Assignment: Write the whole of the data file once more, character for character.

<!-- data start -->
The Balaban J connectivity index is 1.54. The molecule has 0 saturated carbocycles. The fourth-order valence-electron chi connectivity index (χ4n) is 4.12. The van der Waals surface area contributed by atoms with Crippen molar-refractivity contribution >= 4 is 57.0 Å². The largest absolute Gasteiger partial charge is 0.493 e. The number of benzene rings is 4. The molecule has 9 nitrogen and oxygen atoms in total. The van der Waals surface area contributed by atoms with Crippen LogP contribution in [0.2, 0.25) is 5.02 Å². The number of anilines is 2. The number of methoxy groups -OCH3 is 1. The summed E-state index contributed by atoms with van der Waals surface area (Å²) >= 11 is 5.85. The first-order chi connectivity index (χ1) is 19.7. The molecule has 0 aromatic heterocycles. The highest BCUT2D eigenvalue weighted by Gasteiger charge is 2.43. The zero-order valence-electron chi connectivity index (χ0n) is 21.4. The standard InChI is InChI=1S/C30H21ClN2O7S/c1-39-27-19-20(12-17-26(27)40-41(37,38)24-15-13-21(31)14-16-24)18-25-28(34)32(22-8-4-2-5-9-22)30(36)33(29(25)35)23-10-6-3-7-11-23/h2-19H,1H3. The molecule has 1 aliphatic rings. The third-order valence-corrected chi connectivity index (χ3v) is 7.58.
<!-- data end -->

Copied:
The Balaban J connectivity index is 1.54. The molecule has 0 saturated carbocycles. The fourth-order valence-electron chi connectivity index (χ4n) is 4.12. The van der Waals surface area contributed by atoms with Crippen molar-refractivity contribution >= 4 is 57.0 Å². The largest absolute Gasteiger partial charge is 0.493 e. The number of benzene rings is 4. The molecule has 9 nitrogen and oxygen atoms in total. The van der Waals surface area contributed by atoms with Crippen LogP contribution in [0.2, 0.25) is 5.02 Å². The number of anilines is 2. The number of methoxy groups -OCH3 is 1. The summed E-state index contributed by atoms with van der Waals surface area (Å²) >= 11 is 5.85. The first-order chi connectivity index (χ1) is 19.7. The molecule has 0 aromatic heterocycles. The highest BCUT2D eigenvalue weighted by Gasteiger charge is 2.43. The zero-order valence-electron chi connectivity index (χ0n) is 21.4. The standard InChI is InChI=1S/C30H21ClN2O7S/c1-39-27-19-20(12-17-26(27)40-41(37,38)24-15-13-21(31)14-16-24)18-25-28(34)32(22-8-4-2-5-9-22)30(36)33(29(25)35)23-10-6-3-7-11-23/h2-19H,1H3. The molecule has 1 aliphatic rings. The third-order valence-corrected chi connectivity index (χ3v) is 7.58.